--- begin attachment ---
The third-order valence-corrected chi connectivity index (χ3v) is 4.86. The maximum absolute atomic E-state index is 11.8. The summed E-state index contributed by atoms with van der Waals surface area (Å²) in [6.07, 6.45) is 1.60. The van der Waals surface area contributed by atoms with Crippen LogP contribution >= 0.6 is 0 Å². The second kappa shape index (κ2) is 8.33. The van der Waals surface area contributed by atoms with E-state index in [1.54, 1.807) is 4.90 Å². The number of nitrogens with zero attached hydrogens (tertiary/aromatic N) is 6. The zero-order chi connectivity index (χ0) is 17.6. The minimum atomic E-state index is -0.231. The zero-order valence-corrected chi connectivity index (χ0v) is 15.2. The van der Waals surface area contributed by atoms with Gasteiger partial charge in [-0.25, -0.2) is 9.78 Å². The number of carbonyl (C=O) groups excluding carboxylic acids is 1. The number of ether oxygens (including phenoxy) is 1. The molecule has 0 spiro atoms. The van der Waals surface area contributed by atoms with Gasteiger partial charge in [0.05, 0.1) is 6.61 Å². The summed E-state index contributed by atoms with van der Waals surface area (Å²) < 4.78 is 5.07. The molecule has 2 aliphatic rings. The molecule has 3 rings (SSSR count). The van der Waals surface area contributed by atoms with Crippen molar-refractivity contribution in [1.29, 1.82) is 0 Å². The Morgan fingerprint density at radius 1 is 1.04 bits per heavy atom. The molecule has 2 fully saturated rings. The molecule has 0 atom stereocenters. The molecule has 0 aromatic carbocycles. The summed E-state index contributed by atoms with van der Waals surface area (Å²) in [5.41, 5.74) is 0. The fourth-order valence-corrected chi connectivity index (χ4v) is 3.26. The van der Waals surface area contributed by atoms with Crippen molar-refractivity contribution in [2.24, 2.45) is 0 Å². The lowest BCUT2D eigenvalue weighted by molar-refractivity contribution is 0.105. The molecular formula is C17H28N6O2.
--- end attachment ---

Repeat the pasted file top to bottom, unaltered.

The third-order valence-corrected chi connectivity index (χ3v) is 4.86. The maximum absolute atomic E-state index is 11.8. The summed E-state index contributed by atoms with van der Waals surface area (Å²) in [6.07, 6.45) is 1.60. The van der Waals surface area contributed by atoms with Crippen LogP contribution >= 0.6 is 0 Å². The second kappa shape index (κ2) is 8.33. The van der Waals surface area contributed by atoms with E-state index in [1.54, 1.807) is 4.90 Å². The number of nitrogens with zero attached hydrogens (tertiary/aromatic N) is 6. The zero-order chi connectivity index (χ0) is 17.6. The minimum atomic E-state index is -0.231. The zero-order valence-corrected chi connectivity index (χ0v) is 15.2. The van der Waals surface area contributed by atoms with Gasteiger partial charge in [-0.25, -0.2) is 9.78 Å². The number of carbonyl (C=O) groups excluding carboxylic acids is 1. The number of ether oxygens (including phenoxy) is 1. The molecule has 0 spiro atoms. The van der Waals surface area contributed by atoms with Gasteiger partial charge in [0.05, 0.1) is 6.61 Å². The summed E-state index contributed by atoms with van der Waals surface area (Å²) < 4.78 is 5.07. The molecule has 2 aliphatic rings. The molecule has 3 rings (SSSR count). The van der Waals surface area contributed by atoms with Crippen molar-refractivity contribution in [1.29, 1.82) is 0 Å². The Morgan fingerprint density at radius 1 is 1.04 bits per heavy atom. The molecule has 2 fully saturated rings. The molecule has 0 atom stereocenters. The molecule has 0 aromatic carbocycles. The summed E-state index contributed by atoms with van der Waals surface area (Å²) in [5.41, 5.74) is 0. The fourth-order valence-corrected chi connectivity index (χ4v) is 3.26. The van der Waals surface area contributed by atoms with Crippen molar-refractivity contribution in [2.24, 2.45) is 0 Å². The lowest BCUT2D eigenvalue weighted by molar-refractivity contribution is 0.105. The molecular formula is C17H28N6O2.